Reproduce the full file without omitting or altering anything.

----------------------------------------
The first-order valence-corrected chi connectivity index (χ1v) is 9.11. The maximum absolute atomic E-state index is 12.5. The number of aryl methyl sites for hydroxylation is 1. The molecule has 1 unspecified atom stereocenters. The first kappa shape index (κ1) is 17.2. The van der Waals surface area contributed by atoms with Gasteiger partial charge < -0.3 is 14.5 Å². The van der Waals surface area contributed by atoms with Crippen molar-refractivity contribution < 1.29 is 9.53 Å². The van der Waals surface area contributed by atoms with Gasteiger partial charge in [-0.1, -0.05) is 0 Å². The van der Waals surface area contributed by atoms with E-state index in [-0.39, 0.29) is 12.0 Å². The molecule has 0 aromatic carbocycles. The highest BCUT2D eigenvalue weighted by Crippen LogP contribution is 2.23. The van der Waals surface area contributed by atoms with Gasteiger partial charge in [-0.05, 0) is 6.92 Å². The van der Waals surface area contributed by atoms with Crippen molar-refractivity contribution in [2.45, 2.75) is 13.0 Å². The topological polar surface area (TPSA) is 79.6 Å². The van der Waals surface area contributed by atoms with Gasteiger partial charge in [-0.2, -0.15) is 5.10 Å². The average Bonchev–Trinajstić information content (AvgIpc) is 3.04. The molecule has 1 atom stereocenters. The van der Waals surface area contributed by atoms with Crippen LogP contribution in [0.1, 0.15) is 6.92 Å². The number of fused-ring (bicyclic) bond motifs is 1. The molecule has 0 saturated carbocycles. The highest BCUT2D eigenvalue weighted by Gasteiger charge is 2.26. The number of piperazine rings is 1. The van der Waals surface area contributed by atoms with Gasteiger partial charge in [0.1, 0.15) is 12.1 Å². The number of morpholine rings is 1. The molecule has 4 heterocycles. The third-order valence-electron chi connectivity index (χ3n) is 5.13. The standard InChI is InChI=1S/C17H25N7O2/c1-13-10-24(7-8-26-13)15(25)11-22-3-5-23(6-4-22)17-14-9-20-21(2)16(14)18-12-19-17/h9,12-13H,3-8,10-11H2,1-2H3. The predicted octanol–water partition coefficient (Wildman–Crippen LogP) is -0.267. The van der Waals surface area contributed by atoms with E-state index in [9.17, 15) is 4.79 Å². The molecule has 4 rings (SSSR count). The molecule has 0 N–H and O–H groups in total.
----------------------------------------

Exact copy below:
The first-order valence-corrected chi connectivity index (χ1v) is 9.11. The maximum absolute atomic E-state index is 12.5. The number of aryl methyl sites for hydroxylation is 1. The molecule has 1 unspecified atom stereocenters. The first kappa shape index (κ1) is 17.2. The van der Waals surface area contributed by atoms with Gasteiger partial charge < -0.3 is 14.5 Å². The van der Waals surface area contributed by atoms with Crippen molar-refractivity contribution < 1.29 is 9.53 Å². The van der Waals surface area contributed by atoms with Gasteiger partial charge in [-0.1, -0.05) is 0 Å². The van der Waals surface area contributed by atoms with E-state index in [-0.39, 0.29) is 12.0 Å². The molecule has 0 aromatic carbocycles. The highest BCUT2D eigenvalue weighted by Crippen LogP contribution is 2.23. The van der Waals surface area contributed by atoms with Gasteiger partial charge in [-0.05, 0) is 6.92 Å². The van der Waals surface area contributed by atoms with Crippen molar-refractivity contribution in [2.45, 2.75) is 13.0 Å². The topological polar surface area (TPSA) is 79.6 Å². The van der Waals surface area contributed by atoms with Gasteiger partial charge in [-0.2, -0.15) is 5.10 Å². The average Bonchev–Trinajstić information content (AvgIpc) is 3.04. The molecule has 1 atom stereocenters. The van der Waals surface area contributed by atoms with Crippen LogP contribution in [0.1, 0.15) is 6.92 Å². The number of fused-ring (bicyclic) bond motifs is 1. The molecule has 0 saturated carbocycles. The highest BCUT2D eigenvalue weighted by Gasteiger charge is 2.26. The number of piperazine rings is 1. The van der Waals surface area contributed by atoms with Gasteiger partial charge in [0.1, 0.15) is 12.1 Å². The number of morpholine rings is 1. The molecule has 4 heterocycles. The third-order valence-electron chi connectivity index (χ3n) is 5.13. The standard InChI is InChI=1S/C17H25N7O2/c1-13-10-24(7-8-26-13)15(25)11-22-3-5-23(6-4-22)17-14-9-20-21(2)16(14)18-12-19-17/h9,12-13H,3-8,10-11H2,1-2H3. The predicted octanol–water partition coefficient (Wildman–Crippen LogP) is -0.267. The van der Waals surface area contributed by atoms with E-state index in [9.17, 15) is 4.79 Å². The molecule has 4 rings (SSSR count). The molecule has 0 N–H and O–H groups in total.